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INDYCAR BLOG: Edmonton businesses, fans hoping to get around city's block

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The clouds during qualifying at Edmonton in July were no match for the dark clouds of uncertainty currently surrounding the race's future (Photo by Jonathan Ferrey/Getty Images)
The clouds during qualifying at Edmonton in July were no match for the dark clouds of uncertainty currently surrounding the race's future (Photo by Jonathan Ferrey/Getty Images)
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The City of Edmonton is making Helio Castroneves' illegal move at last summer's race in their fair city look like a minor irritant.

Like many city governments, their decision-making is based first on their own self-interest, then the interests of paying lobbies, and then finally - if there's enough room and patience - their constituents' desires.

That's why it is unsurprising, albeit amusing, that Edmonton's city fathers sprang their little "move it or lose it" deal on the Indy Edmonton's promoters two weeks after an election. They knew that they wanted to make an unpopular move that would infuriate the local gentry, so they timed it so that those affected would have little recourse besides outrage.

Octane Racing, the promoters, never knew what hit them. Nor did the IZOD IndyCar Series. The fans? Well, it was a hell of a way to wake up from an off-season hibernation.

Of course, once the news broke, the Big Scramble began. The promoters, having been rebuffed in a series of closed-door meetings with the city, began desperately looking for an alternate venue - perhaps in Calgary, which would extend the already-fierce intra-Albertan rivalry between Edmonton and Calgary that stems from the proximity of their NHL teams.

The IndyCar folks, meanwhile, began scrambling to spin this as positively as possible. They wanted to make sure that fans believed that they had options in other areas, but if there ended up not being any that they were "comfortable" with the schedule sans Edmonton.

The fans scrambled to make sure that the city knew how royally pissed off they were at the whole thing. A "Save the Edmonton Indy" page popped up on Facebook - to date, it has a whopping 69 people subscribed. Other avenues of social media experienced at once a volcanic eruption against the city from the locals and speculation about replacement cities from a different group of fans.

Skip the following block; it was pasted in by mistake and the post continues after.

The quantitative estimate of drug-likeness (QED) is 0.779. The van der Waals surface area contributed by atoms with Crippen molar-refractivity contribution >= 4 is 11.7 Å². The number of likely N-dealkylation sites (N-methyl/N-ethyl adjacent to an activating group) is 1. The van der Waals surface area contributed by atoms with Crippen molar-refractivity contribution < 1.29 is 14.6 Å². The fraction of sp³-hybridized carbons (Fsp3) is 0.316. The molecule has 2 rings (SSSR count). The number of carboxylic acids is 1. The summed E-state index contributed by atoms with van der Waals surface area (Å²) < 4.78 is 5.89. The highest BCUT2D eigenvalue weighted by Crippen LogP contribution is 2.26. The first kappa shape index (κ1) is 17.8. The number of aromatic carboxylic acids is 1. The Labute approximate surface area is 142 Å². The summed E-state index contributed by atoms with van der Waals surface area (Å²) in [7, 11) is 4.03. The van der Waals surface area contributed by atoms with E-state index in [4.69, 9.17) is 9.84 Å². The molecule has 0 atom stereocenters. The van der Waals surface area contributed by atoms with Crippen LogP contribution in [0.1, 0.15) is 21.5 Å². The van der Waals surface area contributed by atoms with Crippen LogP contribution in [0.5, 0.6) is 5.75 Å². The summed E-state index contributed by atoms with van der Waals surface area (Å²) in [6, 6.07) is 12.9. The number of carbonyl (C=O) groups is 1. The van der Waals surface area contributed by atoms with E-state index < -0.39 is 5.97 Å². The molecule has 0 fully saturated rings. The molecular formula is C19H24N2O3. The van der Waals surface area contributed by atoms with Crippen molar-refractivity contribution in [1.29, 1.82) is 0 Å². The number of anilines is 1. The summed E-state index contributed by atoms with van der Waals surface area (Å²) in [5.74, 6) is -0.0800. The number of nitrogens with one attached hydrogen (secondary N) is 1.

Let's not forget the city. In a classic "Oh shit!" moment - not in the least a rarity from local governments when they realize the ill-considered consequences of their actions - they rushed to spin the news so that it made the city look like the wronged party. Octane Racing was being unreasonable, they intimated. They wouldn't pay the money shortfall that they needed to pay in order to reconfigure the track to the city's liking. They made sure that everyone knew how much they loved the Indy Edmonton and what a great event it was for the region, yada yada yada.

So now where are we? In limbo. The race isn't quite dead yet, as local businessmen - given the shaft by the city with no warning - are scrambling to raise the necessary $2.7 million that would bring the race back from the brink. Breathless pronunciations of the event's demise, issued by a media corps that has a tendency to pile onto things like this in the rush to get the news out, have proven to be a bit premature.

One thing is for sure, however - it's just another day in the business dealings between major sports and local governments. Those who believe the sky is falling ought to remember that such dealings are, by their very nature, goat rodeos. If a negotiation between a city and a sporting enterprise doesn't resemble a monkey humping an inflatable boat, there's usually something terribly amiss.

Canadians shouldn't worry about losing a race on the 2011 IndyCar schedule. I wish I could be as comforting to that specific group of Canadians in Edmonton, who probably (and ironically, given that they live in a city with a pro hockey team called the Oilers) feel like they've been penetrated without lube by a bunch of greedy politicians.